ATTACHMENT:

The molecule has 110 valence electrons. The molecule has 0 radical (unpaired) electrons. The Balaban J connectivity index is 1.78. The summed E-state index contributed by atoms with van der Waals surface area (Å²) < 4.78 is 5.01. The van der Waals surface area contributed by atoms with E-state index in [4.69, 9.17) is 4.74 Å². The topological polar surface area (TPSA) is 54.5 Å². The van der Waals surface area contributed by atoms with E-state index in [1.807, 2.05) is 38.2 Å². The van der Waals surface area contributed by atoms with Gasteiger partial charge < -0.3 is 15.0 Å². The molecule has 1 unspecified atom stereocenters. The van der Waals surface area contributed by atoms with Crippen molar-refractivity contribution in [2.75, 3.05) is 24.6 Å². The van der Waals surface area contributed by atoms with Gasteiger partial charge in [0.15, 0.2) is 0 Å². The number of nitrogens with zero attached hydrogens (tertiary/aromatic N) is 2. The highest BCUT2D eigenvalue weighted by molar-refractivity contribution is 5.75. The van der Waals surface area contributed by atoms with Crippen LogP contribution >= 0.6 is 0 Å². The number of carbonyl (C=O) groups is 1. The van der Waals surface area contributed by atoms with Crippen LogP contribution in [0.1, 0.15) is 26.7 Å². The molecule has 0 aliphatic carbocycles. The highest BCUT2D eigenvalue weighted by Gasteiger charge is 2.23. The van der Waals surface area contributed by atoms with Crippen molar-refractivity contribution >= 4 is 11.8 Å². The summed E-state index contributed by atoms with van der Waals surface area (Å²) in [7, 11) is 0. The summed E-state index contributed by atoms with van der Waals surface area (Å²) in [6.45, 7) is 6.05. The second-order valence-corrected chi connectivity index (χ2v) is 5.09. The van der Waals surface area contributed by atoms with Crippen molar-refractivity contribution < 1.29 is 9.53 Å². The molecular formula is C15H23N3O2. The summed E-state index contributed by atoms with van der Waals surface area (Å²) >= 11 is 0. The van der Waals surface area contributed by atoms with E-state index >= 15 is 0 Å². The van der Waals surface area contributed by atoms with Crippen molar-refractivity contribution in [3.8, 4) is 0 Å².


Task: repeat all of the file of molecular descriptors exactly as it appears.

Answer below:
The molecule has 110 valence electrons. The molecule has 0 radical (unpaired) electrons. The Balaban J connectivity index is 1.78. The summed E-state index contributed by atoms with van der Waals surface area (Å²) < 4.78 is 5.01. The van der Waals surface area contributed by atoms with E-state index in [4.69, 9.17) is 4.74 Å². The topological polar surface area (TPSA) is 54.5 Å². The van der Waals surface area contributed by atoms with E-state index in [1.807, 2.05) is 38.2 Å². The van der Waals surface area contributed by atoms with Gasteiger partial charge < -0.3 is 15.0 Å². The molecule has 1 unspecified atom stereocenters. The van der Waals surface area contributed by atoms with Crippen molar-refractivity contribution in [2.75, 3.05) is 24.6 Å². The van der Waals surface area contributed by atoms with Gasteiger partial charge in [0.15, 0.2) is 0 Å². The number of nitrogens with zero attached hydrogens (tertiary/aromatic N) is 2. The highest BCUT2D eigenvalue weighted by molar-refractivity contribution is 5.75. The van der Waals surface area contributed by atoms with Crippen LogP contribution >= 0.6 is 0 Å². The number of carbonyl (C=O) groups is 1. The van der Waals surface area contributed by atoms with Crippen LogP contribution in [0.1, 0.15) is 26.7 Å². The molecule has 0 aliphatic carbocycles. The highest BCUT2D eigenvalue weighted by Gasteiger charge is 2.23. The van der Waals surface area contributed by atoms with Crippen molar-refractivity contribution >= 4 is 11.8 Å². The summed E-state index contributed by atoms with van der Waals surface area (Å²) in [7, 11) is 0. The summed E-state index contributed by atoms with van der Waals surface area (Å²) in [6.45, 7) is 6.05. The second-order valence-corrected chi connectivity index (χ2v) is 5.09. The van der Waals surface area contributed by atoms with Crippen molar-refractivity contribution < 1.29 is 9.53 Å². The molecular formula is C15H23N3O2. The summed E-state index contributed by atoms with van der Waals surface area (Å²) >= 11 is 0. The van der Waals surface area contributed by atoms with E-state index >= 15 is 0 Å². The van der Waals surface area contributed by atoms with Crippen molar-refractivity contribution in [3.8, 4) is 0 Å².